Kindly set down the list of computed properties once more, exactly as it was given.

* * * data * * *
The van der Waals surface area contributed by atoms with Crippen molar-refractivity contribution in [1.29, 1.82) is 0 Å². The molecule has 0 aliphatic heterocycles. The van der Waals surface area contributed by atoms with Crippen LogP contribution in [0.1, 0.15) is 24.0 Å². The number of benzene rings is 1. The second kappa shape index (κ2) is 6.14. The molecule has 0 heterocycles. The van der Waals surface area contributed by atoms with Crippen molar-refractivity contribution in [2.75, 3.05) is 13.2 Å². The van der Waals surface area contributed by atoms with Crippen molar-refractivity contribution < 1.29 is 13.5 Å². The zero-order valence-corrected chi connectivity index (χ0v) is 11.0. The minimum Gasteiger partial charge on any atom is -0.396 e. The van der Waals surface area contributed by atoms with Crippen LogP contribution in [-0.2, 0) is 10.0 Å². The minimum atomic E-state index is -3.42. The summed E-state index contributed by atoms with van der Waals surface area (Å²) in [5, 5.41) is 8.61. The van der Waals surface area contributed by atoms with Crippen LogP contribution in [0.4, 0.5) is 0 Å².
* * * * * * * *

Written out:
The van der Waals surface area contributed by atoms with Crippen molar-refractivity contribution in [1.29, 1.82) is 0 Å². The molecule has 0 aliphatic heterocycles. The van der Waals surface area contributed by atoms with Crippen LogP contribution in [0.1, 0.15) is 24.0 Å². The number of benzene rings is 1. The second kappa shape index (κ2) is 6.14. The molecule has 0 heterocycles. The van der Waals surface area contributed by atoms with Crippen molar-refractivity contribution in [2.75, 3.05) is 13.2 Å². The van der Waals surface area contributed by atoms with Crippen molar-refractivity contribution < 1.29 is 13.5 Å². The zero-order valence-corrected chi connectivity index (χ0v) is 11.0. The minimum Gasteiger partial charge on any atom is -0.396 e. The van der Waals surface area contributed by atoms with Crippen LogP contribution in [-0.2, 0) is 10.0 Å². The minimum atomic E-state index is -3.42. The summed E-state index contributed by atoms with van der Waals surface area (Å²) in [5, 5.41) is 8.61. The van der Waals surface area contributed by atoms with Crippen LogP contribution in [0.4, 0.5) is 0 Å².